Variables, Operators, and Constants
Do you remember how your teachers introduced you to the concept of arithmetic in elementary class? If not, let me refresh your memory a little. Your teacher might have given you a simple example of a basket containing six tomatoes. She might have asked you to put a few more tomatoes in the basket.
آموزش طراحی سایت اختصاصی PHP – آموزش برنامه نویسی و طراحی اختصاصی سایت PHP
برای خرید بسته آموزشی طراحی سایت میتوانید به آدرس مراجعه کنید تا با صنعت طراحی سایت و برنامه نویسی سایت آشنا و مسلط شوید.
Then you had to calculate the total number of tomatoes added to the basket, if the final number of tomatoes was eight. For our purposes, you might equate a variable with the basket and an operator with the process of calculating the total number of tomatoes kept in the basket.
In the previous chapters you learned the basics of PHP along with installation and configuration of PHP. In this chapter you will learn about variables, operators, and constants, which are the building blocks of any programming language. The first thing you’ll look at will be variables. Variables are an important part of writing any code, and you need to understand their use before you begin writing the code. Next you will learn about the different types of operators available in PHP and their use. Operators are used by variables or elements to perform calculations and to compare expressions. Finally, you will learn about constants and how you can use them effectively while writing your code.
Introduction to Variables
In the previous section I tried to explain the concept of variables by using an example of a vegetable basket. Let me generalize what variables actually are. Variables are entities that can hold different values over different periods of time.
Every programming language follows certain rules based on which variables are declared. These rules include the acceptable length of the variables, whether they can contain numeric or alphanumeric characters, whether the name of the variable can include special characters, and whether they can begin with a number. You will now look at the rules that should be followed while naming variables in PHP.
Rules for Naming Variables
In PHP, unlike some other programming languages, there is no restriction on the size of a variable name. In addition, you are free to use both numeric and alphanumeric characters in a variable name. However, there are certain rules that you need to follow. These include:
Variable names should begin with a dollar ($) symbol.
Variable names can begin with an underscore.
Variable names cannot begin with a numeric character.
Variable names must be relevant and self-explanatory.
Names like $a or $temporary might be understood and remembered while programming in the short run. However, it would be difficult to find out what they referred to later, when you or other developers look at the code after a long time.
Some examples and non-examples of variable names are:
Now that you have learned about the rules that need to be followed while naming variables, let me explain how to declare variables in PHP.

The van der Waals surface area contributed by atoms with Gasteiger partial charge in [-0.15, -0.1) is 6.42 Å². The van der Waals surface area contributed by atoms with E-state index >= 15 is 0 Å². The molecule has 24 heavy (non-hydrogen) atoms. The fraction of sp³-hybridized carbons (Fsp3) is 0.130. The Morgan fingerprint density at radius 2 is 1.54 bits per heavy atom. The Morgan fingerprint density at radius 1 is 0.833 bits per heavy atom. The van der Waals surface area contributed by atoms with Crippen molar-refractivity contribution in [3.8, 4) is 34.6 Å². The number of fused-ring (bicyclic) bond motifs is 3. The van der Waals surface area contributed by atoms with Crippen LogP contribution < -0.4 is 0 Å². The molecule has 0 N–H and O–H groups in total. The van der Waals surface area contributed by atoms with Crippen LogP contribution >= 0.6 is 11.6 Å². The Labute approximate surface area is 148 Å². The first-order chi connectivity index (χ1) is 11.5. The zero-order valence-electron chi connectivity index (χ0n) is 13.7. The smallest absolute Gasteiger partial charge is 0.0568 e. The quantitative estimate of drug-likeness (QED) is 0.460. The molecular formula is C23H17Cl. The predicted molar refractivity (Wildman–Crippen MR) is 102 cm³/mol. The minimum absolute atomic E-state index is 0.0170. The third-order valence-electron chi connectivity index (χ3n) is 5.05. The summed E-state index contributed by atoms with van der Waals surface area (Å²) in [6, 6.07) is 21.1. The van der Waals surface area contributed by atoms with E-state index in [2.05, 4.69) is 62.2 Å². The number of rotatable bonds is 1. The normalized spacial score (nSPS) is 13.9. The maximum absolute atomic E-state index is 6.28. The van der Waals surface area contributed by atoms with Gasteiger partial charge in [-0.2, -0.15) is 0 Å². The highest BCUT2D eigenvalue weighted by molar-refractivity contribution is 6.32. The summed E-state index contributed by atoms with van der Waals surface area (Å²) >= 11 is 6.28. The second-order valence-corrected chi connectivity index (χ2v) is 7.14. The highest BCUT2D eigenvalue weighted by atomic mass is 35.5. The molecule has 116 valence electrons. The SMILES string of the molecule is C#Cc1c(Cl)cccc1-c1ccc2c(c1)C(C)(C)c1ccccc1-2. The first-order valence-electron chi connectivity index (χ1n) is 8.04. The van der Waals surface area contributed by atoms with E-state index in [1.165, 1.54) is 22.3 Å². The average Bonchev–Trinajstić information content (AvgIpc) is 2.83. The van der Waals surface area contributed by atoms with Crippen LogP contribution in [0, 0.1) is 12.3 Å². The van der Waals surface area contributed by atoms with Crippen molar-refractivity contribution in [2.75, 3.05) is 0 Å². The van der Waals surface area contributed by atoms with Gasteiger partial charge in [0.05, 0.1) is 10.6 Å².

Declaring and Initializing Variables
Declaring variables implies specifying all the variables that you plan to use within the program. In programming languages like C and C++, these variables have to be declared explicitly along with their datatypes-for example:
However, in PHP you do not need to declare the datatype of the variable. You can declare a variable the first time you use it. This is because PHP does not force variables to belong to a specific datatype. The datatype of variables changes based on their content.
Initialization involves assigning values to variables. These values can belong to different datatypes. Datatypes in PHP can be divided into two types, scalar and compound. Scalar datatypes are simple datatypes that are found in most of the programming languages. These datatypes form the building blocks of a program written in any programming language. Scalar datatypes contain:
On the other hand, combining multiple simple datatypes together and storing them under one name creates complex datatypes. These datatypes are known as compound datatypes, and are used to store data belonging to different datatypes and to manipulate them. Compound datatypes can contain an:
Let me explain these datatypes individually.
Integer. An integer datatype can only contain whole numbers. These numbers can be either positive or negative. You use the ‘-‘ symbol before the number to represent negative integers.
String. A string datatype is used to store a series of characters. A character is equal to a single byte of data. You can store 265 different types of characters in a string. However, in PHP there is no restriction on the size of a string.
Boolean. A boolean datatype can only contain either True or False. If you need to refer to the numeric value of a boolean value, True is represented by 1 and False by 0. This datatype is available only in PHP4.
Float. The float datatype is also used to store numbers. However, float values can also contain decimal numbers. You use the integer datatype to store non-decimal numbers.
Array. An array is used to store multiple values belonging to the same datatype. You can specify the length of an array while declaring it explicitly or at runtime. Each value stored in an array is called an element. You reference an element of an array and access its content by referring to its position within the array. You will learn in detail about arrays in Chapter 5, ‘Arrays.’
Objects. Objects are the integral part of any programming language. They contain not only data but also its functionality or what needs to be done with the data.
Following are some examples of assigning values to variables:
$Mystrval = “This is an example of a string value”;
$Myintval = 145665;
// An integer value
$Myboolval = True;
// A boolean value can either be True or False